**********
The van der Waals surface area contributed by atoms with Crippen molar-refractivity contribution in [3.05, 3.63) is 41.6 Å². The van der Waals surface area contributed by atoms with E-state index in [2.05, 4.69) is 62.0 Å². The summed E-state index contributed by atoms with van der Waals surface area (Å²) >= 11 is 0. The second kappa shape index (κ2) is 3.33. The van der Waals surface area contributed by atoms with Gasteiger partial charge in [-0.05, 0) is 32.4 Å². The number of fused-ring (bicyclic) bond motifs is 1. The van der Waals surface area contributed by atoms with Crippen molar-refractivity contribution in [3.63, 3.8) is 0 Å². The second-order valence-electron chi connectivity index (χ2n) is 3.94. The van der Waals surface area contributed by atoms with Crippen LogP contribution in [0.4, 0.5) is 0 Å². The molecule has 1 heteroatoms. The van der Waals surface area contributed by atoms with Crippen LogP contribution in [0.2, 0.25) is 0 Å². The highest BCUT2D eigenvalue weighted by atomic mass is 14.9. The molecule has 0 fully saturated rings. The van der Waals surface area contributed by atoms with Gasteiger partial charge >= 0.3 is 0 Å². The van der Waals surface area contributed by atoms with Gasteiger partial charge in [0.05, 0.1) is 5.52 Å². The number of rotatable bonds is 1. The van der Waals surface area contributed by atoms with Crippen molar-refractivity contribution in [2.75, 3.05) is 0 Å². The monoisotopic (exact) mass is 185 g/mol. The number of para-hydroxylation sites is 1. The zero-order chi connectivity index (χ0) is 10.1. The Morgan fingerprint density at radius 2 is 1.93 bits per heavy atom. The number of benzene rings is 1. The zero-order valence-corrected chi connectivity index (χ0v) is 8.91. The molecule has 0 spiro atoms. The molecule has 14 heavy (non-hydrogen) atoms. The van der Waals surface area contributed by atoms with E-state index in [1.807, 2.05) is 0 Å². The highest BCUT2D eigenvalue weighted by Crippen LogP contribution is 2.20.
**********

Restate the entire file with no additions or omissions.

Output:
The van der Waals surface area contributed by atoms with Crippen molar-refractivity contribution in [3.05, 3.63) is 41.6 Å². The van der Waals surface area contributed by atoms with E-state index in [2.05, 4.69) is 62.0 Å². The summed E-state index contributed by atoms with van der Waals surface area (Å²) >= 11 is 0. The second kappa shape index (κ2) is 3.33. The van der Waals surface area contributed by atoms with Gasteiger partial charge in [-0.05, 0) is 32.4 Å². The number of fused-ring (bicyclic) bond motifs is 1. The van der Waals surface area contributed by atoms with Crippen molar-refractivity contribution in [3.63, 3.8) is 0 Å². The second-order valence-electron chi connectivity index (χ2n) is 3.94. The van der Waals surface area contributed by atoms with Crippen LogP contribution in [0.4, 0.5) is 0 Å². The molecule has 1 heteroatoms. The van der Waals surface area contributed by atoms with Crippen LogP contribution in [0.2, 0.25) is 0 Å². The highest BCUT2D eigenvalue weighted by atomic mass is 14.9. The molecule has 0 fully saturated rings. The van der Waals surface area contributed by atoms with Gasteiger partial charge >= 0.3 is 0 Å². The van der Waals surface area contributed by atoms with Gasteiger partial charge in [0.05, 0.1) is 5.52 Å². The number of rotatable bonds is 1. The van der Waals surface area contributed by atoms with Crippen molar-refractivity contribution in [2.75, 3.05) is 0 Å². The monoisotopic (exact) mass is 185 g/mol. The number of para-hydroxylation sites is 1. The zero-order chi connectivity index (χ0) is 10.1. The Morgan fingerprint density at radius 2 is 1.93 bits per heavy atom. The number of benzene rings is 1. The zero-order valence-corrected chi connectivity index (χ0v) is 8.91. The molecule has 0 spiro atoms. The molecule has 14 heavy (non-hydrogen) atoms. The van der Waals surface area contributed by atoms with E-state index in [1.807, 2.05) is 0 Å². The highest BCUT2D eigenvalue weighted by Crippen LogP contribution is 2.20.